Beasley has traveled to Japan, Mexico, China, Hong Kong, Germany, Alaska, and Spain to lecture and attend exhibits and installations of his work. In 1998 he visited Egypt for the Cairo Biennale; the Egyptian government purchased his sculpture, Ally II, for its national collection. His travels to the prehistoric caves of France and Spain and his collection of Oceanic and Alaskan art and artifacts have served as important source material.

A self-described "unrepentant modernist", Bruce Beasley advanced the idea of sculpture with formal structures that could be simultaneously observed in multiple views, and in changing and reflecting light, as in Tragamon (the gift of Dr. and Mrs. Frederick Novy). The Oakland Museum's retrospective of his work demonstrates the artist's growth, range, and ingenuity over the past four decades. Never static, Beasley continues to work from his West Oakland compound, using new materials and new technologies.

Bruce Beasley on Wikipedia

Current available work

Ally, cast bronze with patina, 60h x 29w x 18d

Ally, alternate view, cast bronze with patina, 60h x 29w x 18d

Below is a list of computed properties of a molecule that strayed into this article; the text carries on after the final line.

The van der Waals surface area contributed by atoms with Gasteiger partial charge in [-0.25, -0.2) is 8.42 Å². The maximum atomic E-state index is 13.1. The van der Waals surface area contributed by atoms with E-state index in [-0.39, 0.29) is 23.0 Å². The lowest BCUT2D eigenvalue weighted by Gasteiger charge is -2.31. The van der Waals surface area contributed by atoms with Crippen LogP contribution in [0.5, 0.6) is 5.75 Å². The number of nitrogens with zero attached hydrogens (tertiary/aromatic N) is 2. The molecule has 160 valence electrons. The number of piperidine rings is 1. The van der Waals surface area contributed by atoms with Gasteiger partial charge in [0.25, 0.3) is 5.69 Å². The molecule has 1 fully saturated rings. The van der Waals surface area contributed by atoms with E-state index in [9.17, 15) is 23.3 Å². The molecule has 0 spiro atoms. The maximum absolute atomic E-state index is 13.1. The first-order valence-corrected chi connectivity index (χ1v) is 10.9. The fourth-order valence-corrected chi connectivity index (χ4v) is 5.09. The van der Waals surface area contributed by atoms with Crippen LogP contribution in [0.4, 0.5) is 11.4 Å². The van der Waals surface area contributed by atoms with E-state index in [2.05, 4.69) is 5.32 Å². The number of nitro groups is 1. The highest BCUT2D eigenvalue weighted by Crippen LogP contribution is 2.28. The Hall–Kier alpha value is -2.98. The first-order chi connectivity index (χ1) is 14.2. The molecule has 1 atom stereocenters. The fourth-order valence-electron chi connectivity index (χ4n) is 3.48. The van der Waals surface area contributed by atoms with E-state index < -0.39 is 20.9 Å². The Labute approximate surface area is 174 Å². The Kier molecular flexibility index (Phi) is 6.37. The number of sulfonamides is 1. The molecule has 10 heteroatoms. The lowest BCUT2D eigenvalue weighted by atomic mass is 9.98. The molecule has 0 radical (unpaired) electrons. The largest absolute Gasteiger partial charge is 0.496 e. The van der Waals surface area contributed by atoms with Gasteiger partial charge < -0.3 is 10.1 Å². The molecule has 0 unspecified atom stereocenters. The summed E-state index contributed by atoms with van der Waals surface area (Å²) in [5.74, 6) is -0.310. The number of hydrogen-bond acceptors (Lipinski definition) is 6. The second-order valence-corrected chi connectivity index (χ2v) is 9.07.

Ancile, cast bronze with patina, wall sculpture, 38h x 28w x 9d

Foray, cast bronze with patina, 32h x 30w x 9d

Knight's Gambit II, cast bronze with patina, 50h x 60w x 48d

Upthrust, cast bronze with patina, 19h x 16w x 13d

Precursor, cast bronze with patina, 10h x 20w x 19d

Thrust, cast bronze with patina, 25h x 32w x 13d

Convergence, cast bronze with patina, 20h x 27w x 17d

Apparition, cast bronze with patina, 24h x 27w x 19d

Selected Public Installations

Gathering of the Moon, Olympic Park, Beijing, China

Quest, Miami University, Oxford, OH

Ascender IV, City of Brea, CA

Vitality, City of Oakland, CA

Guardian, Sn Francisco Federal Bank, Fan Francisco, CA

The Hesperides, San Francisco International Airport

Vanguard, Stanford University, Stanford CA

Arristus, Djerassi Foundation, Woodside, CA